Background and aim: Coercive measures in patient care have come under criticism leading to implement guidelines dedicated to the reduction of coercion. This development of bringing to light clinical ethics support is hoped to serve as a means of building up awareness and potentially reducing the use of coercion. This study explores the specific features of ethics consultation (EC) while dealing with coercion. Material and method: Basel EC documentation presents insight to all persons involved with a case. The EC database of two Basel university hospitals was developed on the grounds of systematic screening and categorization by two reviewers. One hundred fully documented EC cases databased from 2013 to 2016 were screened for the discussion of coercive measures (somatic hospital and psychiatry: 50% cases). Results: Twenty-four out of 100 EC cases addressed coercion in relation to a clinically relevant question, such as compulsory treatment (70.8%), involuntary committal (50%), or restricting liberty (16.6%). Only 58.3% of EC requests mentioned coercion as an ethical issue prior to the meeting. In no case was patient decisional capacity given, capacity was impaired (43.5%), not given (33.3%), or unclear (21.7%; one not available). Discussion: As clinical staff appears sensitive to perceiving ethical uncertainty or conflict, but less prepared to articulate ethical concern, EC meetings serve to "diagnose" and "solve" the ethical focus of the problem(s) presented in EC. Patient decisional incapacity proved to be an important part of reasoning, when discussing the principle of harm prevention. While professional judgment of capacity remains unsystematic, rationality or even ethicality of decision making will be hampered. The documented EC cases show a variety of decisions about whether or not coercion was actually applied. Ethical reasoning on the competing options seemed to be instrumental for an unprejudiced decision complying with the normative framework and for building a robust consensus. Conclusions: The recommendation is whether EC should be used as a standard practice whenever coercion is an issue-ideally before coercion is applied, or otherwise. Moreover, more efforts should be made toward early and professional assessment of patient capacity and advance care counseling including the offer of advance directives.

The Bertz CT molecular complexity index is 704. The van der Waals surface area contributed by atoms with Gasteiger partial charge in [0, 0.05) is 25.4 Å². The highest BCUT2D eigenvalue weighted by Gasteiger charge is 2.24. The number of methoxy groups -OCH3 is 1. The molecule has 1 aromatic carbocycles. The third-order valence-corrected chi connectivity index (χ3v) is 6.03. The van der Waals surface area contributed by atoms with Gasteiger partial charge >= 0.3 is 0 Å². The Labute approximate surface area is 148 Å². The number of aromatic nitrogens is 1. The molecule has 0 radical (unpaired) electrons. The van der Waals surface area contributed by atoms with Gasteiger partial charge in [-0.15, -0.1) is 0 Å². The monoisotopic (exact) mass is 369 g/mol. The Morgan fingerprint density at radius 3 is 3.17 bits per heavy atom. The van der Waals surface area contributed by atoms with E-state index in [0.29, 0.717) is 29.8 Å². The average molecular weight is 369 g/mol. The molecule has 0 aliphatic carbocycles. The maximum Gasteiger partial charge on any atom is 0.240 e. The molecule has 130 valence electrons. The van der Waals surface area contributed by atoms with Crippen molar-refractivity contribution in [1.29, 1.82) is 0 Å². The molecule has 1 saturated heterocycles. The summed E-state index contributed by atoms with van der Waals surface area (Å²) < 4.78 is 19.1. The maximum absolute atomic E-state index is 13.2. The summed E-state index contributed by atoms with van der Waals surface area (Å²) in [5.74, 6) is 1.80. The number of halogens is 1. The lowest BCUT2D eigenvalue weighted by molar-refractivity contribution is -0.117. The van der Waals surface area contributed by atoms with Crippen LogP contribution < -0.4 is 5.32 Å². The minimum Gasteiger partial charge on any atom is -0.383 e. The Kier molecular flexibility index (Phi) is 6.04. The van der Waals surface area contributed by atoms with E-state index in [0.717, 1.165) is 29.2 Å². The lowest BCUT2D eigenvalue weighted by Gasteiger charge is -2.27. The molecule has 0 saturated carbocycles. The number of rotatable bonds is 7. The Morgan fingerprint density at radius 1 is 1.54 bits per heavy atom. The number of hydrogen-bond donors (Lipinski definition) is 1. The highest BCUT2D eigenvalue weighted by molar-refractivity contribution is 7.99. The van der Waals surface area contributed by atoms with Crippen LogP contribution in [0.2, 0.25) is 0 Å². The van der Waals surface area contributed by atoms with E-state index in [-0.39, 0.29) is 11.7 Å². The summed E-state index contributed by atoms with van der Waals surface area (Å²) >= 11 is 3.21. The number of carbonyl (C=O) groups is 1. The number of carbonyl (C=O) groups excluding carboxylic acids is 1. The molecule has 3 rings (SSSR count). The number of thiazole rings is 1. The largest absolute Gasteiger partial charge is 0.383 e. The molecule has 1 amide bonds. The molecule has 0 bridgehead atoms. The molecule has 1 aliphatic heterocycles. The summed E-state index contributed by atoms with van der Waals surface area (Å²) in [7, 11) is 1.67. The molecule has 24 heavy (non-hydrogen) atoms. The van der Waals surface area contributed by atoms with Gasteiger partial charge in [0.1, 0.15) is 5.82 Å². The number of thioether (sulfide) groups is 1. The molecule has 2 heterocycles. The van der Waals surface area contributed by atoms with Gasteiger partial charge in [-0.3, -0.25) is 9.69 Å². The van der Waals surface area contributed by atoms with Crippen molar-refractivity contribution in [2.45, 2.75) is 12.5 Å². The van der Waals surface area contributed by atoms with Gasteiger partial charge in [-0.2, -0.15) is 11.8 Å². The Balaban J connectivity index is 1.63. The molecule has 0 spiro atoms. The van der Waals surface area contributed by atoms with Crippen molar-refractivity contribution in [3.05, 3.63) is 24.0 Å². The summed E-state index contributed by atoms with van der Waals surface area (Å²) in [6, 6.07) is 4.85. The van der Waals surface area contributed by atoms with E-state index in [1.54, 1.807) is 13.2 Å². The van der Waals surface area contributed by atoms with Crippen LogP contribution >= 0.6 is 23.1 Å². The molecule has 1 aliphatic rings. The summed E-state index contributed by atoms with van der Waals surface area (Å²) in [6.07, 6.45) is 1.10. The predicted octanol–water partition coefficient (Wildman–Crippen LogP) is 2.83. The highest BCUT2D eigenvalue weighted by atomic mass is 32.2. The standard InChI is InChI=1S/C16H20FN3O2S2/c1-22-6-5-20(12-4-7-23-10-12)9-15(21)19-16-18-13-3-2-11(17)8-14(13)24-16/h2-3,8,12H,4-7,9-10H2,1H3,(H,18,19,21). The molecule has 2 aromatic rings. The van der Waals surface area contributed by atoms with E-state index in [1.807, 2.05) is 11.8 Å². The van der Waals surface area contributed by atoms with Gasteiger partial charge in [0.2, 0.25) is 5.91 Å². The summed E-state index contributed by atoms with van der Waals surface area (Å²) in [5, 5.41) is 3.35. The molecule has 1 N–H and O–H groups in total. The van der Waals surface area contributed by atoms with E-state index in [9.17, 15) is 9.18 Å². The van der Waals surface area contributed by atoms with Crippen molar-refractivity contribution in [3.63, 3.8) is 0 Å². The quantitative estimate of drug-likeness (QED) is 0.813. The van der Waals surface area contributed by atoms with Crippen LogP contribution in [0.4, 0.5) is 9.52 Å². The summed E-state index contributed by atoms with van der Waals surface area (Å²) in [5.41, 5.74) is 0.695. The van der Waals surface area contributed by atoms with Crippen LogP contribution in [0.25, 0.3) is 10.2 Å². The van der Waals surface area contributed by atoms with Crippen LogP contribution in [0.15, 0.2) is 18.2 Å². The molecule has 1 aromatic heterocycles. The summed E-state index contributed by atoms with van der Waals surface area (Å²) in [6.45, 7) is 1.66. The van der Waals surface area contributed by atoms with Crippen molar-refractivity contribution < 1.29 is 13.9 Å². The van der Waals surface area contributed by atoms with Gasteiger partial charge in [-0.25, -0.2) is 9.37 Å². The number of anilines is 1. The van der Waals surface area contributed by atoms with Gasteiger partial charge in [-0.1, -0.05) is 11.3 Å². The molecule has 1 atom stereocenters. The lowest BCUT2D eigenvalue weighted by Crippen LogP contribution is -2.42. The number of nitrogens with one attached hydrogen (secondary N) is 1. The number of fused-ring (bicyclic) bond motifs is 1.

Reflecting on the reasons pros and cons coercive measures for patients in psychiatric and somatic care: The role of clinical ethics consultation. A pilot study

Montaguti E.;Picozzi M.;
2019

Abstract

Background and aim: Coercive measures in patient care have come under criticism leading to implement guidelines dedicated to the reduction of coercion. This development of bringing to light clinical ethics support is hoped to serve as a means of building up awareness and potentially reducing the use of coercion. This study explores the specific features of ethics consultation (EC) while dealing with coercion. Material and method: Basel EC documentation presents insight to all persons involved with a case. The EC database of two Basel university hospitals was developed on the grounds of systematic screening and categorization by two reviewers. One hundred fully documented EC cases databased from 2013 to 2016 were screened for the discussion of coercive measures (somatic hospital and psychiatry: 50% cases). Results: Twenty-four out of 100 EC cases addressed coercion in relation to a clinically relevant question, such as compulsory treatment (70.8%), involuntary committal (50%), or restricting liberty (16.6%). Only 58.3% of EC requests mentioned coercion as an ethical issue prior to the meeting. In no case was patient decisional capacity given, capacity was impaired (43.5%), not given (33.3%), or unclear (21.7%; one not available). Discussion: As clinical staff appears sensitive to perceiving ethical uncertainty or conflict, but less prepared to articulate ethical concern, EC meetings serve to "diagnose" and "solve" the ethical focus of the problem(s) presented in EC. Patient decisional incapacity proved to be an important part of reasoning, when discussing the principle of harm prevention. While professional judgment of capacity remains unsystematic, rationality or even ethicality of decision making will be hampered. The documented EC cases show a variety of decisions about whether or not coercion was actually applied. Ethical reasoning on the competing options seemed to be instrumental for an unprejudiced decision complying with the normative framework and for building a robust consensus. Conclusions: The recommendation is whether EC should be used as a standard practice whenever coercion is an issue-ideally before coercion is applied, or otherwise. Moreover, more efforts should be made toward early and professional assessment of patient capacity and advance care counseling including the offer of advance directives.
Case series; Coercion; Ethics consultation; Guidelines; Law; Psychiatry; Somatic care
Montaguti, E.; Schormann, J.; Wetterauer, C.; Picozzi, M.; Reiter-Theil, S.
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Utilizza questo identificativo per citare o creare un link a questo documento: https://hdl.handle.net/11383/2094695
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